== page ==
About 40 seconds after that first play, Pryor makes another big hit in the UCONN game and forces a fumble. After all the talk with Austin wanting his guys to cause turnovers, I think Pryor will be in serious consideration at #10.

One of my favorite plays from Pryor is 2:40 into the UCONN game. The LG rolls out and tries to cut block Pryor, but he does a great job of keeping his balance, spinning towards the ball carrier, and still makes the tackle.

Also, RIP to JJ Worton

Pryor was rarely asked to blitz at Louisville, but there were a couple plays where he was used in that role and made an impact. Like I said before, he has great closing speed as a safety. I mentioned it briefly already, and I'll touch on it more when I discuss why we should draft him, but I think having Pryor and Quin next to each other in different packages would be very fun to watch. Here is Pryor rushing off the edge, making a 6'5 Blake Bortles shit his pants before throwing the ball away and avoiding the sack. I'm interested to see how Pryor does on his 40-time, because on tape he looks extremely fast and is a missile on the field.

Can Pryor Play Center Field?

Pryor has been criticized for his play as the deep safety, and I agree with the criticism to an extent. Pryor is much better at reacting to the run game than he is in the passing game. He delivers some big hits, but sometimes can be slightly late to arrive after the ball is thrown. I don't necessarily find it as concerning as some people who are dropping him down to the last 1st round/early 2nd. He's got a lot to learn still, but the biggest thing to me is that he doesn't give up many big plays in coverage. He'll make some big plays himself, which will make up for a lot.

Here you'll see Pryor make a phenomenal one handed catch in the endzone to pick off Blake Bortles, who some believe may be taken #1 overall in this years draft. This isn't the best decision by Bortles, as he's throwing off of his back foot and probably should have just thrown it away and settle for 3 points. Regardless, this shows how athletic Pryor can be. It's probably not ruled an interception in the NFL since he looked to gain full possession when his 2nd foot hits, but a lot of NFL safeties have trouble making two-handed grabs in the NFL, let alone one-handed grabs.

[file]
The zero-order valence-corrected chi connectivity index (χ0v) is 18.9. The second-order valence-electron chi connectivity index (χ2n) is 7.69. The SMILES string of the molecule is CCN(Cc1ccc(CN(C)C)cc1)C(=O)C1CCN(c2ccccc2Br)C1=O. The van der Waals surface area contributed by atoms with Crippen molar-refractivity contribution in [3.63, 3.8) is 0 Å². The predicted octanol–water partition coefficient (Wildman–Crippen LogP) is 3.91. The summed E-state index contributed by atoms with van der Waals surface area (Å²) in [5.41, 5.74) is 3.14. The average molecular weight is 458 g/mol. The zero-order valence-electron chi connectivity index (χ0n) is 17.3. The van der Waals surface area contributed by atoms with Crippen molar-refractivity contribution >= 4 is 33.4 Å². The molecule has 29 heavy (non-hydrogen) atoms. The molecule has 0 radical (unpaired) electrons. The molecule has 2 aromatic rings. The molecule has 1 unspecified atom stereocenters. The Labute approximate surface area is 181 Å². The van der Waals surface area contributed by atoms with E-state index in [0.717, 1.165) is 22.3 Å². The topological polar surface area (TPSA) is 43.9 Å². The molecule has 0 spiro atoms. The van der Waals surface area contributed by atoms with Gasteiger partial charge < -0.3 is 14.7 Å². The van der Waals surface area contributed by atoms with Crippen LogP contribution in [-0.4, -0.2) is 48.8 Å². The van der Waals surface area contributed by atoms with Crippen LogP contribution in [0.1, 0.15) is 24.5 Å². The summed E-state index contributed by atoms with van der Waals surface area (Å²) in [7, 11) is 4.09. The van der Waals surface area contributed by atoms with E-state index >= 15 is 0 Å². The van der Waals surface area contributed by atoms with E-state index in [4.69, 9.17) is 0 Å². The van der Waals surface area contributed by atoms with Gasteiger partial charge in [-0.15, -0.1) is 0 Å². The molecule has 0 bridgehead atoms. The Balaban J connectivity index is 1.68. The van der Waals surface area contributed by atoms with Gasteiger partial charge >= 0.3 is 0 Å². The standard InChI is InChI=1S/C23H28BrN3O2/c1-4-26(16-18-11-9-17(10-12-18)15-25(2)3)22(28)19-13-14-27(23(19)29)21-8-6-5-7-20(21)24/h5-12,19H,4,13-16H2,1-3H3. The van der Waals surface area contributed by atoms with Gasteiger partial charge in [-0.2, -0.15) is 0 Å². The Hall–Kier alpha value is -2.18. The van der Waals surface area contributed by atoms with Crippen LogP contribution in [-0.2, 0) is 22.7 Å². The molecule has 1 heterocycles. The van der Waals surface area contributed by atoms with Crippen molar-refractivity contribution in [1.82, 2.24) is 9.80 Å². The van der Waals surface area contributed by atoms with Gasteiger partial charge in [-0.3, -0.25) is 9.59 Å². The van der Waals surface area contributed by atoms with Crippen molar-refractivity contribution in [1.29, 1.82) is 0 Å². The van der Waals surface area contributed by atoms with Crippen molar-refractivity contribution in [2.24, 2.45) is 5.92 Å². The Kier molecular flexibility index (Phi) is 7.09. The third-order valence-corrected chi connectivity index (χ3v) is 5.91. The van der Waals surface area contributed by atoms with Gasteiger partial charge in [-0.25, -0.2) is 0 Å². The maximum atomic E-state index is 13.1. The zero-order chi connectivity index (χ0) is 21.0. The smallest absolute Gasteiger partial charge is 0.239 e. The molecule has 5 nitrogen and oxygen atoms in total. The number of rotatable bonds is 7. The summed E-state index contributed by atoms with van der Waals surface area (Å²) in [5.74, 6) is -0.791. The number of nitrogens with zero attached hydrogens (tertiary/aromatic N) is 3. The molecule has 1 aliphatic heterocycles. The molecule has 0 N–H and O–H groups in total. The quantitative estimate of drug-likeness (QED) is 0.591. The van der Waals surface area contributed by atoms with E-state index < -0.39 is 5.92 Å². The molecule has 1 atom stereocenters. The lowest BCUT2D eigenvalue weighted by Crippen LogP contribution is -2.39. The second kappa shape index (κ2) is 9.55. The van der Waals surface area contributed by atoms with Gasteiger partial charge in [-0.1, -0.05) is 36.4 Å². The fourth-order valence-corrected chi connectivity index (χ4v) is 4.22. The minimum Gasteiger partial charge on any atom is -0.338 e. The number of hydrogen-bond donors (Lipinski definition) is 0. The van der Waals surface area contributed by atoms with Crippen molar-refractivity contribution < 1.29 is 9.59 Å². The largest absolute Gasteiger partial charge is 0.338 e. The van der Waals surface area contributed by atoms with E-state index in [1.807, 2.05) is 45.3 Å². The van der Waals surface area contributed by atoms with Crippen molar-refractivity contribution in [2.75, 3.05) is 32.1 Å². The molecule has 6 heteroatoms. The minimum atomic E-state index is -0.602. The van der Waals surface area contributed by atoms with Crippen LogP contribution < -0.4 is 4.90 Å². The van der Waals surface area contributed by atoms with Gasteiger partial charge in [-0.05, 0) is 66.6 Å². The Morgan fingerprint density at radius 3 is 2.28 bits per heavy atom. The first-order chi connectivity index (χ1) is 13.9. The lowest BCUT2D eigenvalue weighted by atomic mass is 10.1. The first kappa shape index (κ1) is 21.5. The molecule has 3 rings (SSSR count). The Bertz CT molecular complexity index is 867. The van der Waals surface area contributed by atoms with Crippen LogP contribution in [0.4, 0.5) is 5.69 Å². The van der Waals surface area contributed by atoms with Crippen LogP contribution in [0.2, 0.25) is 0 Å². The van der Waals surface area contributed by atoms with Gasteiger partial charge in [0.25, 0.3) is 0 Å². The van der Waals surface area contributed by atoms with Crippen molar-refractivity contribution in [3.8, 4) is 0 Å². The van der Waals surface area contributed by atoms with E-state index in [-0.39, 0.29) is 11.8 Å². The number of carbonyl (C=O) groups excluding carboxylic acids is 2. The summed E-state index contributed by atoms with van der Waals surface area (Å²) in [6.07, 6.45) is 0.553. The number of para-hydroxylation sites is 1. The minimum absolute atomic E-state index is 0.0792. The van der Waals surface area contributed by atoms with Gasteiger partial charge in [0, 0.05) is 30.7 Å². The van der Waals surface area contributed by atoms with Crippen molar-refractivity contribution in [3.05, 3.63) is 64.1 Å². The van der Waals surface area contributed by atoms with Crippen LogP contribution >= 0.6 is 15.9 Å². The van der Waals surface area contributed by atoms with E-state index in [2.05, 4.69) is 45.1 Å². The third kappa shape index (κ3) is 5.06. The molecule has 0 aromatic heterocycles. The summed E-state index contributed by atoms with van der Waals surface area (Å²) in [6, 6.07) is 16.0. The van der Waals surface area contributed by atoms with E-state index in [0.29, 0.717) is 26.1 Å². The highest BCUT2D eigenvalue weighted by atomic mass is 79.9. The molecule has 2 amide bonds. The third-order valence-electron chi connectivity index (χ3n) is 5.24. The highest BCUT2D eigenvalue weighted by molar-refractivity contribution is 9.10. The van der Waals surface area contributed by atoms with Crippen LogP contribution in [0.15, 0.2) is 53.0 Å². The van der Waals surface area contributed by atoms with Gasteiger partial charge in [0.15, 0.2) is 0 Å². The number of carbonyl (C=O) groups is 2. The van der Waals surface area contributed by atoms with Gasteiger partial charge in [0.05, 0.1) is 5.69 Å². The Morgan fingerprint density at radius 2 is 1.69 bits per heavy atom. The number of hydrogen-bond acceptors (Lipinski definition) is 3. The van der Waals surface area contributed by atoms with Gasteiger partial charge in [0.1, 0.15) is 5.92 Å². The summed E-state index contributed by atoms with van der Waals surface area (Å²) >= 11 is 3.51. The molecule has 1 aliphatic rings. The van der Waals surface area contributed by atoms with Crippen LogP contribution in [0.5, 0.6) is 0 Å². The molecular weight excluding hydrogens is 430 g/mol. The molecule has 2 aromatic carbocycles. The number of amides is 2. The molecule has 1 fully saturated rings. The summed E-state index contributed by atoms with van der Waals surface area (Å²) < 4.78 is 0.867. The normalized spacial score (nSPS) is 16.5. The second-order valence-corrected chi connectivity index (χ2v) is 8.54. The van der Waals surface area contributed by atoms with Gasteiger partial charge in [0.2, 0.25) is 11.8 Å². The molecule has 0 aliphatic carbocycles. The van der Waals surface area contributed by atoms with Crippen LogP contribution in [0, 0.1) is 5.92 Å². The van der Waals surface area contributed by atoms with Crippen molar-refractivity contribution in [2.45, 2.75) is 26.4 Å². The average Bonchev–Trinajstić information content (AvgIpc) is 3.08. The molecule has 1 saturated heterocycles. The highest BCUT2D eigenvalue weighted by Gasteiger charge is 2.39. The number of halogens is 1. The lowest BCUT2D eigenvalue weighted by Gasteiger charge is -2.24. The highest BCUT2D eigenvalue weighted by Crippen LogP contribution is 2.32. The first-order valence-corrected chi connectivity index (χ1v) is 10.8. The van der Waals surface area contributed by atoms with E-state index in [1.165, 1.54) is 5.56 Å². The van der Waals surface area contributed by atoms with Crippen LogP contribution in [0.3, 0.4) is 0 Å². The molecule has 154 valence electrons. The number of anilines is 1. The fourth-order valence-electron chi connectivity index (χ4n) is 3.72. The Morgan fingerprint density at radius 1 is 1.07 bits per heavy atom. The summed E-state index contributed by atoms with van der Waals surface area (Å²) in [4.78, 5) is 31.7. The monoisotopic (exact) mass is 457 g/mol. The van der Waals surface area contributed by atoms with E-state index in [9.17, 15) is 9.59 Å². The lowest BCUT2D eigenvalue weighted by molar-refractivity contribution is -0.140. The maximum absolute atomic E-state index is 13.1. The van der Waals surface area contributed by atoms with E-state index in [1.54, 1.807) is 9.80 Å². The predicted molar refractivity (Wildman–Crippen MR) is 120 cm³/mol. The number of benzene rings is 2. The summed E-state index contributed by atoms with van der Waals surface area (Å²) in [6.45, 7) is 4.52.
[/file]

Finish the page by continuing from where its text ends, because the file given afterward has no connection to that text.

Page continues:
In this play, Pryor does a great job reading the QB's eyes. The QB takes the snap and immediately looks to his right to try and look off Pryor so he won't be able to make a play. Unfortunately for the QB, Pryor doesn't believe him one bit. He opens his hips towards the right side of the field but doesn't make a break that way, and immediately follows his eyes back to the left side of the field. This is where his great closing speed comes back into play, and he's able to take a bee-line straight to the point where the ball is going to be, and makes an incredible grab. He also does a great job of being aware of where the sideline is and keeps both feet in-bounds while securing the grab.

Pryor shows great awareness in this play. It's a third down and 3, and he lines up about a yard and a half passed the first down line. The TE is the target on this play and runs right to the first down marker. He makes his break back for a short curl route to try and move the chains for his offense. If you pause right when the TE makes his break, you will see that Pryor's back foot is already planted in the ground and is in the process of making his break towards the TE. As a result, Pryor is able to break up the pass and make a huge stop on 3rd down.